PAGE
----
Teresa Horscroft's blog

Teresa Horscroft is a PR consultant who helps companies in the information technology and marketing sectors to raise awareness of their products and services and increase sales.

08 March 2009

Where news breaks

I first read the news that a Turkish airplane had crashed into Amsterdam’s Schiphol airport on BBC NEWs Online. But this online news site was not where the story first broke. Neither was it a rival online news site, television, radio or a daily paper. Citizens not journalists broke the story first on microblogging social website twitter (www.twitter.com in case you haven’t already tweeted). It’s not the first time major news has first been aired by tweeters either – Twitter was also where news of the plane crash on the Hudson and the terrorist attacks in Mumbai first became widely circulated before it was picked up by the media. It got me thinking about whether this was a new media phenomenon or simply an online replication of a process that’s always happened in the real world. Certainly journalists have been listening to consumer conversations for years. In the last few years this may have involved tracking discussions in an online discussion forum or social networking site like twitter, but before the Super Information Highway (what we used to call the Internet way back) it was during a conversation with friends in the pub or at a Rugby game or from snatched conversations on the train. People have long been the real source of a lot of breaking news.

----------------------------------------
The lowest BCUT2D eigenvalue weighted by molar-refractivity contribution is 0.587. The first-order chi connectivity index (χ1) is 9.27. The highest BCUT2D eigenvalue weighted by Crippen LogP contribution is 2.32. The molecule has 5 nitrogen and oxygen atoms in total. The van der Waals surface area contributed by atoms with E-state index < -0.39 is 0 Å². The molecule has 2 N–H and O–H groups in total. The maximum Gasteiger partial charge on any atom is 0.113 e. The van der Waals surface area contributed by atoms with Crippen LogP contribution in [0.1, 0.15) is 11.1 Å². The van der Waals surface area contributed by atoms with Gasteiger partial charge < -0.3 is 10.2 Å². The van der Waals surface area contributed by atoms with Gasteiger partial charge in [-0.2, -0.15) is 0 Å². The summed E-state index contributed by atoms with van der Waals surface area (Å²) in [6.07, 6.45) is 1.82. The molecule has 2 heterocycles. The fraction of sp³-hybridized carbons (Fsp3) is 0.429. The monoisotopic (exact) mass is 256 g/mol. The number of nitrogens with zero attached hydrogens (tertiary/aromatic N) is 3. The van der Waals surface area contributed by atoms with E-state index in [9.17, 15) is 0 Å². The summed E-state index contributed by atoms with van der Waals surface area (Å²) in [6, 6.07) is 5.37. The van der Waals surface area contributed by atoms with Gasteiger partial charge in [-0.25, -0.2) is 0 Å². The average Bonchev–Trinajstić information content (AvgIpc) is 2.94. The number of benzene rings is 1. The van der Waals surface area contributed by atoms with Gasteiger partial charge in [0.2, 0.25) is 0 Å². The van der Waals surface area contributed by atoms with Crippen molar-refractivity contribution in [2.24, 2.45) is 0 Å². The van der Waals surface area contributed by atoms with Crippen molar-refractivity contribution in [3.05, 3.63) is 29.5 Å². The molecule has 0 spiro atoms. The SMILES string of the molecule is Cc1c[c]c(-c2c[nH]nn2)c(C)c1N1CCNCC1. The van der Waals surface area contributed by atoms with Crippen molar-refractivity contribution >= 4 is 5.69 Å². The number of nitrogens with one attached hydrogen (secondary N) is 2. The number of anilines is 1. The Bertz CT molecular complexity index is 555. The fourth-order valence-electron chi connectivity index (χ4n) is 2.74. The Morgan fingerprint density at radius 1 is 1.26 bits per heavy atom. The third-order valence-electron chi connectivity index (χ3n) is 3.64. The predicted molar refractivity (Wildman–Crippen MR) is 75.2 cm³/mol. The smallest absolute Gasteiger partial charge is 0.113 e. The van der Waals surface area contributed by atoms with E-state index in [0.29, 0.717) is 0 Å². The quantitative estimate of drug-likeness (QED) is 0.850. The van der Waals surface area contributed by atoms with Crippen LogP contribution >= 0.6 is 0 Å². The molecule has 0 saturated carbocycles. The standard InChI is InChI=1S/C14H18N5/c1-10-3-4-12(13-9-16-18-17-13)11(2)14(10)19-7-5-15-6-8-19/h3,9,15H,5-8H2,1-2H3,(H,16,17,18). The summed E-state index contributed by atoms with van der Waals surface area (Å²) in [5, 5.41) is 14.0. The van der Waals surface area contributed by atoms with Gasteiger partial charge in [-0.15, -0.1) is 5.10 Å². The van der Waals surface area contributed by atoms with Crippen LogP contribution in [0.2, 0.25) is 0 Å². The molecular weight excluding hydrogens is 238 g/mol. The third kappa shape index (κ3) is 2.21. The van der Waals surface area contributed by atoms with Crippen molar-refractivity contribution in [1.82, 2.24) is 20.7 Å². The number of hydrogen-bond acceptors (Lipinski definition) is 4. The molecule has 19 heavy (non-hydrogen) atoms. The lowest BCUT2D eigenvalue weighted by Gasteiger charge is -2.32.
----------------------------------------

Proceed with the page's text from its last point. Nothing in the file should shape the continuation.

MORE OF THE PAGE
It’s easy to get carried away with the latest in online media. We need to remember that as much as the Internet - and the wikis, microblogs, blogs, web sites and social networking sites that populate it – should be a key element of any communications strategy, life isn’t all online. At least not yet. People still do read the newspaper, talk to friends and look up from their blackberries or computer screens (from time to time anyway)!


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